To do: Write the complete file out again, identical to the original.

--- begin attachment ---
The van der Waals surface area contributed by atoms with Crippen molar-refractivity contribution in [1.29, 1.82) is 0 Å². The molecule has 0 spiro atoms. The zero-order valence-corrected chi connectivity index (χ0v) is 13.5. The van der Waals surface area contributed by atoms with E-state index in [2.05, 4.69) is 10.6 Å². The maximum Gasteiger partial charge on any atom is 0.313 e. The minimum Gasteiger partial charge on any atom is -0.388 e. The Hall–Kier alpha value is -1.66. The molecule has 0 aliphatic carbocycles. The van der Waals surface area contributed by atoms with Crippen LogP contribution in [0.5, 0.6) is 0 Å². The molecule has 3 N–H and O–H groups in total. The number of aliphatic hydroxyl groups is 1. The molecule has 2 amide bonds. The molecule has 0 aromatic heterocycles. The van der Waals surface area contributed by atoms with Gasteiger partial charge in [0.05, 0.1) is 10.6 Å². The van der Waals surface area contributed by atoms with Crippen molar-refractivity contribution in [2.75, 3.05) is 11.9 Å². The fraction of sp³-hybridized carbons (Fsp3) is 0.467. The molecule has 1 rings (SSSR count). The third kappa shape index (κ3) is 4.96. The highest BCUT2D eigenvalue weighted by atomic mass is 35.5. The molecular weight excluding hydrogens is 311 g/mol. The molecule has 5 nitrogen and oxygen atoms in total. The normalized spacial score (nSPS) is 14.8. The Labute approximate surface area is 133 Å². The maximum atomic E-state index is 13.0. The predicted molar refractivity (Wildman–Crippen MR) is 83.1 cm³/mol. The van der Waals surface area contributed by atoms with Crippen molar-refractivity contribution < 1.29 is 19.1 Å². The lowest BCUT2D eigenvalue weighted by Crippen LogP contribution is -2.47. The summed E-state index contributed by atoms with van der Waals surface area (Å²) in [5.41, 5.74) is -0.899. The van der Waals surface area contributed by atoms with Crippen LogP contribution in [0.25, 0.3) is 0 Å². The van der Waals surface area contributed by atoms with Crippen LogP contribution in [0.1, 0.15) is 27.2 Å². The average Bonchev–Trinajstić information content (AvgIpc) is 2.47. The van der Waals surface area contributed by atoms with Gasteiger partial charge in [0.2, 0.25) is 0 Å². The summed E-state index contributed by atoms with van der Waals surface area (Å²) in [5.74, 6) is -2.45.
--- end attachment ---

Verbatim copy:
The van der Waals surface area contributed by atoms with Crippen molar-refractivity contribution in [1.29, 1.82) is 0 Å². The molecule has 0 spiro atoms. The zero-order valence-corrected chi connectivity index (χ0v) is 13.5. The van der Waals surface area contributed by atoms with E-state index in [2.05, 4.69) is 10.6 Å². The maximum Gasteiger partial charge on any atom is 0.313 e. The minimum Gasteiger partial charge on any atom is -0.388 e. The Hall–Kier alpha value is -1.66. The molecule has 0 aliphatic carbocycles. The van der Waals surface area contributed by atoms with Crippen LogP contribution in [0.5, 0.6) is 0 Å². The molecule has 3 N–H and O–H groups in total. The number of aliphatic hydroxyl groups is 1. The molecule has 2 amide bonds. The molecule has 0 aromatic heterocycles. The van der Waals surface area contributed by atoms with Gasteiger partial charge in [0.05, 0.1) is 10.6 Å². The van der Waals surface area contributed by atoms with Crippen molar-refractivity contribution in [2.75, 3.05) is 11.9 Å². The fraction of sp³-hybridized carbons (Fsp3) is 0.467. The molecule has 1 rings (SSSR count). The third kappa shape index (κ3) is 4.96. The highest BCUT2D eigenvalue weighted by atomic mass is 35.5. The molecular weight excluding hydrogens is 311 g/mol. The molecule has 5 nitrogen and oxygen atoms in total. The normalized spacial score (nSPS) is 14.8. The Labute approximate surface area is 133 Å². The maximum atomic E-state index is 13.0. The predicted molar refractivity (Wildman–Crippen MR) is 83.1 cm³/mol. The van der Waals surface area contributed by atoms with Crippen molar-refractivity contribution < 1.29 is 19.1 Å². The lowest BCUT2D eigenvalue weighted by Crippen LogP contribution is -2.47. The summed E-state index contributed by atoms with van der Waals surface area (Å²) in [5.41, 5.74) is -0.899. The van der Waals surface area contributed by atoms with Crippen LogP contribution in [0.25, 0.3) is 0 Å². The van der Waals surface area contributed by atoms with Crippen LogP contribution in [0.1, 0.15) is 27.2 Å². The average Bonchev–Trinajstić information content (AvgIpc) is 2.47. The van der Waals surface area contributed by atoms with Gasteiger partial charge in [0.2, 0.25) is 0 Å². The summed E-state index contributed by atoms with van der Waals surface area (Å²) in [5.74, 6) is -2.45.